In addition to back-up power, transport connectivity between cell sites and other network nodes failed, resulting in disruptions to wireless communications:
-How can transport, interconnection, and switching be made more reliable in disasters and less vulnerable to floods, earthquakes, tornadoes, blizzards and other damage? What other interdependencies are there that should be reduced and how?
-What are the relative advantages and disadvantages of different backhaul technologies in terms of technical feasibility, vulnerability, reliability and cost effectiveness, e.g., microwave backhaul versus fiber, and does this vary with respect to aerial or buried plans and different types of terrain? What relative resiliency and reliability characteristics would these or other technologies have in different emergency situations, such as loss of primary grid power or major physical damage to network equipment or other infrastructure?
-How can backhaul redundancy across multiple providers be ensured when communications service providers lease backhaul facilities from other companies?

Emergency communications, particularly 9-1-1 communications networks, generally remained operational during Sandy.
-What obstacles are there to connect to and receive emergency help and what technologies and actions might help? Are there unique obstacles for the elderly or people with disabilities that affect their use and access to communications regarding emergency services?

Communications services took days to recover after Sandy. This not only includes service availability, but service availability at full performance.
-How can the restoration of communications services proceed faster or services remain operational longer? For example, how would changes in availability and prioritization of fuel or other power sources such as generators help, and how could these changes be brought about? How could communications providers be enabled with improved access to important sites like studios, transmitters, central offices, cell sites, public rights-of-way. Should specialized “boomer” cell sites be deployed?
-Why would services, once restored, perform at levels inferior to those customarily enjoyed by users? How long can these performance degradations be expected to last?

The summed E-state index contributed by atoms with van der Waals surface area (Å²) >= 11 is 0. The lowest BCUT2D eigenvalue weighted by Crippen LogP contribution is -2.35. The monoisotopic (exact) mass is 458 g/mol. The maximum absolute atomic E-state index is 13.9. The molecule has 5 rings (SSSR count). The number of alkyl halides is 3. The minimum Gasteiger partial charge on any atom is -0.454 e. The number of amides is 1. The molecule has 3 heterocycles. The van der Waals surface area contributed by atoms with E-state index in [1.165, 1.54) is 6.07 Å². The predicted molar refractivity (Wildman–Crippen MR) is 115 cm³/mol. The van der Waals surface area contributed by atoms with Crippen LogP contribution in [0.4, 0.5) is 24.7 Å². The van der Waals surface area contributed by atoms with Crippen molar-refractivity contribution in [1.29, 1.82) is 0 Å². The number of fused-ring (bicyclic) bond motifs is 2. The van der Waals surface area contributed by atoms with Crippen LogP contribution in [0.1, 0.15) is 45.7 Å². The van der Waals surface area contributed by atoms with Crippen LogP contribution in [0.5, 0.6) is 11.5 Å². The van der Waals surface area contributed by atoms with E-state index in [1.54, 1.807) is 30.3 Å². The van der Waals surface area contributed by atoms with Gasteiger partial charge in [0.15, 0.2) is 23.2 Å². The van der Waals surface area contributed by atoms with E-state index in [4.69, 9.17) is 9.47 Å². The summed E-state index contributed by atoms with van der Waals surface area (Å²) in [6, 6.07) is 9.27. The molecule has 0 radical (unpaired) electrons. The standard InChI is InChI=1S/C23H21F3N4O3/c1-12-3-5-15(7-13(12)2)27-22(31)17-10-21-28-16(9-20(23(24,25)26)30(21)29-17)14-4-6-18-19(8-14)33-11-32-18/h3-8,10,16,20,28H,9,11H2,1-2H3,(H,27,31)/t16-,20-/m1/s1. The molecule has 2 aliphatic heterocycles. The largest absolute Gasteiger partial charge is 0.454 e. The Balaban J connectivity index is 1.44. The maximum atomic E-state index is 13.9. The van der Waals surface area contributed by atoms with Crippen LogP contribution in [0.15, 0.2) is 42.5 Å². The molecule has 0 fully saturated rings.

-How do communications providers prioritize services and applications during a disaster in which bandwidth is constrained? How are these priorities communicated to users so they can make most effective use of their communications services?
-How has the introduction of broadband technologies into commercial communications networks made them more or less resilient to major weather events like Sandy?
-Do the elderly and people with disabilities, and other communities, have needs that require additional attention?

Users of communications services appear to lack information about the performance of the services they pay for.
-Do consumers have enough access to information about their communications services during emergencies? What additional information would help consumers? For example, would it help consumers to know the performance and reliability of the companies’ service or devices as compared to competitors during past emergencies?

General observations.
-What steps can be taken to connect people better and more effectively to each other and to information in emergencies, via mobile, landline, satellite, broadcast, cable, social media or otherwise, and are there any laws or regulations that may require changing to accomplish this?
What role can libraries, community centers and schools play as temporary communication centers? How can service providers help them serve that role more effectively?